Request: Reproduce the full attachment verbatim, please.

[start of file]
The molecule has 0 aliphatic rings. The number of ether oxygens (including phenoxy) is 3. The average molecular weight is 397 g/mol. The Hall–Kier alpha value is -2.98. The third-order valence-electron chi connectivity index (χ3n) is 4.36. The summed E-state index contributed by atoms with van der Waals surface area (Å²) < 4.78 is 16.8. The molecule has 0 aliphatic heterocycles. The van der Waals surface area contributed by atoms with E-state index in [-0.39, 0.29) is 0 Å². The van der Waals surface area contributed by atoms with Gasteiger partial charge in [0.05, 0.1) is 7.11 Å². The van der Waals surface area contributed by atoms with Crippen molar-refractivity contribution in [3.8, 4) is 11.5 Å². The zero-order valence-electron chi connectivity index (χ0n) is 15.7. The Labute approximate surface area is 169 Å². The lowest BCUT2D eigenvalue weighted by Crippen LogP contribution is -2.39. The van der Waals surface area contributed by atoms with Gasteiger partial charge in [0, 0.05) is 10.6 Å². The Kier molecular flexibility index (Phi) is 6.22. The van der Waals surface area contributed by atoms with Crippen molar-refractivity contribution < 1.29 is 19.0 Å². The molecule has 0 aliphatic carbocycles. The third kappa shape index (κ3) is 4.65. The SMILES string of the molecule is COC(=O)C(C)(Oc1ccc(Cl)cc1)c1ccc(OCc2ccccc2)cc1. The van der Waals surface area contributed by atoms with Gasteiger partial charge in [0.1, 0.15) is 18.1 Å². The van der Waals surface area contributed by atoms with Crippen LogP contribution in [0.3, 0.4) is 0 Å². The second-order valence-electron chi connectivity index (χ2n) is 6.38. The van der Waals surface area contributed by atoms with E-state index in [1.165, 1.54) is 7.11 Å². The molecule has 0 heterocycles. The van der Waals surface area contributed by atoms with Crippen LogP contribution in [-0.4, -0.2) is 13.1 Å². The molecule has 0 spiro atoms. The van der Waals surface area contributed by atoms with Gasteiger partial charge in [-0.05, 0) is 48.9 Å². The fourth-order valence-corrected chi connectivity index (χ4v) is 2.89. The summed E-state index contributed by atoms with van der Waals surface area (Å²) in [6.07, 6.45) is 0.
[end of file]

The molecule has 0 aliphatic rings. The number of ether oxygens (including phenoxy) is 3. The average molecular weight is 397 g/mol. The Hall–Kier alpha value is -2.98. The third-order valence-electron chi connectivity index (χ3n) is 4.36. The summed E-state index contributed by atoms with van der Waals surface area (Å²) < 4.78 is 16.8. The molecule has 0 aliphatic heterocycles. The van der Waals surface area contributed by atoms with E-state index in [-0.39, 0.29) is 0 Å². The van der Waals surface area contributed by atoms with Gasteiger partial charge in [0.05, 0.1) is 7.11 Å². The van der Waals surface area contributed by atoms with Crippen molar-refractivity contribution in [3.8, 4) is 11.5 Å². The zero-order valence-electron chi connectivity index (χ0n) is 15.7. The Labute approximate surface area is 169 Å². The lowest BCUT2D eigenvalue weighted by Crippen LogP contribution is -2.39. The van der Waals surface area contributed by atoms with Gasteiger partial charge in [0, 0.05) is 10.6 Å². The Kier molecular flexibility index (Phi) is 6.22. The van der Waals surface area contributed by atoms with Crippen molar-refractivity contribution < 1.29 is 19.0 Å². The molecule has 0 aliphatic carbocycles. The third kappa shape index (κ3) is 4.65. The SMILES string of the molecule is COC(=O)C(C)(Oc1ccc(Cl)cc1)c1ccc(OCc2ccccc2)cc1. The van der Waals surface area contributed by atoms with Gasteiger partial charge in [0.1, 0.15) is 18.1 Å². The van der Waals surface area contributed by atoms with Crippen LogP contribution in [0.3, 0.4) is 0 Å². The second-order valence-electron chi connectivity index (χ2n) is 6.38. The van der Waals surface area contributed by atoms with E-state index in [1.165, 1.54) is 7.11 Å². The molecule has 0 heterocycles. The van der Waals surface area contributed by atoms with Crippen LogP contribution in [-0.4, -0.2) is 13.1 Å². The molecule has 0 spiro atoms. The van der Waals surface area contributed by atoms with Gasteiger partial charge in [-0.05, 0) is 48.9 Å². The fourth-order valence-corrected chi connectivity index (χ4v) is 2.89. The summed E-state index contributed by atoms with van der Waals surface area (Å²) in [6.07, 6.45) is 0.